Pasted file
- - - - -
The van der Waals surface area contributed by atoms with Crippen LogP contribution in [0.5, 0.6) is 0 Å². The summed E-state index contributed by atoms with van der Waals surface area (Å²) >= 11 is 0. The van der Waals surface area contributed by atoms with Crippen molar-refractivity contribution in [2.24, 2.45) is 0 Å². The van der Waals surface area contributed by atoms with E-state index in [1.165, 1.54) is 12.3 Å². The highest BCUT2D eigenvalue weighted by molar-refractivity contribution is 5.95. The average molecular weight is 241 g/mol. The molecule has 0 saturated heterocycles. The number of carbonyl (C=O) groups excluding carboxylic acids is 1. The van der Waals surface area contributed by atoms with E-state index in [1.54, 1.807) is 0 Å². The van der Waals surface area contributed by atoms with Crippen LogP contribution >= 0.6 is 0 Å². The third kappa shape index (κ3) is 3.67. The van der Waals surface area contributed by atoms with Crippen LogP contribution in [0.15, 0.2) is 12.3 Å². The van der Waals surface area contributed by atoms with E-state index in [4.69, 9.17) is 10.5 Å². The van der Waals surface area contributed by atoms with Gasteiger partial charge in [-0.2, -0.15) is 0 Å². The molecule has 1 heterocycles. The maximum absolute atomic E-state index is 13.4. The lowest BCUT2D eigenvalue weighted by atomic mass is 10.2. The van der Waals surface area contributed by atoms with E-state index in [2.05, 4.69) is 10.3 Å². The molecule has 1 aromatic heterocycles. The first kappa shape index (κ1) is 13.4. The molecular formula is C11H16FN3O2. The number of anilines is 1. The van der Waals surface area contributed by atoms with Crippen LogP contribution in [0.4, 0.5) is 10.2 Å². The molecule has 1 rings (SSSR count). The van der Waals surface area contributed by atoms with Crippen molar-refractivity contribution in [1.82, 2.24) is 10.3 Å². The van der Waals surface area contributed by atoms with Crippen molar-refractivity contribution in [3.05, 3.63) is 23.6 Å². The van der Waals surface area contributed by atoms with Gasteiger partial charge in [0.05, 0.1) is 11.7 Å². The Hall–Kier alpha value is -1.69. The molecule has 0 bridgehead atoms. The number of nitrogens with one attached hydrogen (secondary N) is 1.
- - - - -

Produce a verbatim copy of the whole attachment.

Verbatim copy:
The van der Waals surface area contributed by atoms with Crippen LogP contribution in [0.5, 0.6) is 0 Å². The summed E-state index contributed by atoms with van der Waals surface area (Å²) >= 11 is 0. The van der Waals surface area contributed by atoms with Crippen molar-refractivity contribution in [2.24, 2.45) is 0 Å². The van der Waals surface area contributed by atoms with E-state index in [1.165, 1.54) is 12.3 Å². The highest BCUT2D eigenvalue weighted by molar-refractivity contribution is 5.95. The average molecular weight is 241 g/mol. The molecule has 0 saturated heterocycles. The number of carbonyl (C=O) groups excluding carboxylic acids is 1. The van der Waals surface area contributed by atoms with E-state index in [1.54, 1.807) is 0 Å². The van der Waals surface area contributed by atoms with Crippen LogP contribution >= 0.6 is 0 Å². The third kappa shape index (κ3) is 3.67. The van der Waals surface area contributed by atoms with Crippen LogP contribution in [0.15, 0.2) is 12.3 Å². The van der Waals surface area contributed by atoms with E-state index in [4.69, 9.17) is 10.5 Å². The van der Waals surface area contributed by atoms with Gasteiger partial charge in [-0.2, -0.15) is 0 Å². The molecule has 1 heterocycles. The maximum absolute atomic E-state index is 13.4. The lowest BCUT2D eigenvalue weighted by atomic mass is 10.2. The van der Waals surface area contributed by atoms with E-state index in [2.05, 4.69) is 10.3 Å². The molecule has 1 aromatic heterocycles. The first kappa shape index (κ1) is 13.4. The molecular formula is C11H16FN3O2. The number of anilines is 1. The van der Waals surface area contributed by atoms with Crippen LogP contribution in [0.4, 0.5) is 10.2 Å². The molecule has 1 rings (SSSR count). The van der Waals surface area contributed by atoms with Crippen molar-refractivity contribution in [1.82, 2.24) is 10.3 Å². The van der Waals surface area contributed by atoms with Crippen molar-refractivity contribution in [3.05, 3.63) is 23.6 Å². The van der Waals surface area contributed by atoms with Gasteiger partial charge in [0.05, 0.1) is 11.7 Å². The Hall–Kier alpha value is -1.69. The molecule has 0 bridgehead atoms. The number of nitrogens with one attached hydrogen (secondary N) is 1.